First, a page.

According to an article by the Baltimore Sun, 25 bald eagles have been poisoned in Maryland’s Delmarva Peninsula in the last 3 years, 7 alone since March 1st of this year.
The cause? A banned pesticide called carbofuran, which was previously sold in the U.S. under the trade name Furadan.
Carbofuran was first banned by the EPA in granular form in the early 90’s due to links to widespread bird deaths, and finally banned in any form in 2009 due to concerns that there was no safe tolerance levels for crops.
Lab testing has confirmed the eagles’ deaths by this banned chemical. Authorities believe that old stocks of carbofuran are being used to kill vertebrate farm pests, which then in turn poison the eagles and other birds who scavenge from the poisoned carrion. Maryland Natural Resources Police are hard pressed to say whether the eagle deaths were caused unwittingly or intentionally. However, federal pesticide laws entirely restrict the use of any unlicensed or banned pesticide, and such products must be disposed of properly immediately after such restrictions are put in place.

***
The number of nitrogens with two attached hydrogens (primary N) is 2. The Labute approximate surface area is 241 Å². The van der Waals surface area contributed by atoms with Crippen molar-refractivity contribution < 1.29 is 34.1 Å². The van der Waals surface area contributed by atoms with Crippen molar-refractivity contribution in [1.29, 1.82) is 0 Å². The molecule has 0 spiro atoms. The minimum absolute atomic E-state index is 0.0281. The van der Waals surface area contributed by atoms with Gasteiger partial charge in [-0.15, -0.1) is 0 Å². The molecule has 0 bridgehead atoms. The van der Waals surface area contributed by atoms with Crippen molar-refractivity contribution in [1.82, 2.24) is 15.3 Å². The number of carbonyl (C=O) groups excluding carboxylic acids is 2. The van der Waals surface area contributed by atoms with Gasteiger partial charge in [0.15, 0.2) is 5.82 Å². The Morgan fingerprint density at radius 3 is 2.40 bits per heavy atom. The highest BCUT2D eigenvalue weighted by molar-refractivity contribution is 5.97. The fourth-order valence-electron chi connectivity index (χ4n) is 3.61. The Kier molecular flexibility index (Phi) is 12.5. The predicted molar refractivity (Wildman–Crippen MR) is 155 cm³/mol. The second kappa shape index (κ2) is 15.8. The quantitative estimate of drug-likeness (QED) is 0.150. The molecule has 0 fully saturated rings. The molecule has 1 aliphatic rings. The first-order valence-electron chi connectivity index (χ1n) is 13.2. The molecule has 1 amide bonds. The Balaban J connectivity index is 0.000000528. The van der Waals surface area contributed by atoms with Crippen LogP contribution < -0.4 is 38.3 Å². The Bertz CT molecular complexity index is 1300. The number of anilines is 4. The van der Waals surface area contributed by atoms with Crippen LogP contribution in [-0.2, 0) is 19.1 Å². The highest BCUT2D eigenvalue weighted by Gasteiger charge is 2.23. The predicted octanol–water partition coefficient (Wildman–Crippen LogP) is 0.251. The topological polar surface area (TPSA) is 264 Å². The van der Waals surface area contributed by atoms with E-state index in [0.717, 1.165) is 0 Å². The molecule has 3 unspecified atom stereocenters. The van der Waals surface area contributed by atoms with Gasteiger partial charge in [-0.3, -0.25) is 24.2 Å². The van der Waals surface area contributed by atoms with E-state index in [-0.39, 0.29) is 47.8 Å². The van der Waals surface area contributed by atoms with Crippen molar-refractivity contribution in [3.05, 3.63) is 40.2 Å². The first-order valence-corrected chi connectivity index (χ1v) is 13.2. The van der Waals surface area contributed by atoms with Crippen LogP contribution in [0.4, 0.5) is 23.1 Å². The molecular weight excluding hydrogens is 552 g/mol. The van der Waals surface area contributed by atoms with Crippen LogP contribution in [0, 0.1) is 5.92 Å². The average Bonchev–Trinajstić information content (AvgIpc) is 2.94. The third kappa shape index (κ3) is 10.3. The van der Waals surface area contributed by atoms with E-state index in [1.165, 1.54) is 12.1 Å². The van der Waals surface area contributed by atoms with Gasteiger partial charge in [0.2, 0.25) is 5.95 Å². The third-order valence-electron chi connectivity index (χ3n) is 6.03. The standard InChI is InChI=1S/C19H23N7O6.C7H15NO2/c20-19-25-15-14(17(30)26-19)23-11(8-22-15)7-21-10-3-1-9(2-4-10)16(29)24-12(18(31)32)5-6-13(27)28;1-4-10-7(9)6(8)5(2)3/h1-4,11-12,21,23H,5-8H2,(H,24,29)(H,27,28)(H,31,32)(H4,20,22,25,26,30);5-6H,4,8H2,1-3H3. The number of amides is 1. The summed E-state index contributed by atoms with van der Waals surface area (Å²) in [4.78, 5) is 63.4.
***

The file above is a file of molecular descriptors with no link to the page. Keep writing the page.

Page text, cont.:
Whether the deaths were purposeful or not, killing our nation’s bird by any means results in paying a hefty price: penalties enforced by the Bald and Golden Eagle Protection Act carry fines of up to $250,000 or two years in prison.
Authorities in Maryland are looking for anyone with information regarding the use of carbofuran to come forward – they have offered a $10,000 reward for information and the American Bird Conservancy has pledged to add $5,000 to the reward as well.
From the Baltimore Sun: “Anyone with information about the poisonings is asked to contact Maryland Wildlife Crime Stoppers by calling or texting 443-433-4112, emailing email@example.com, or reporting violations using the Maryland Department of Natural Resources’ free mobile app.”
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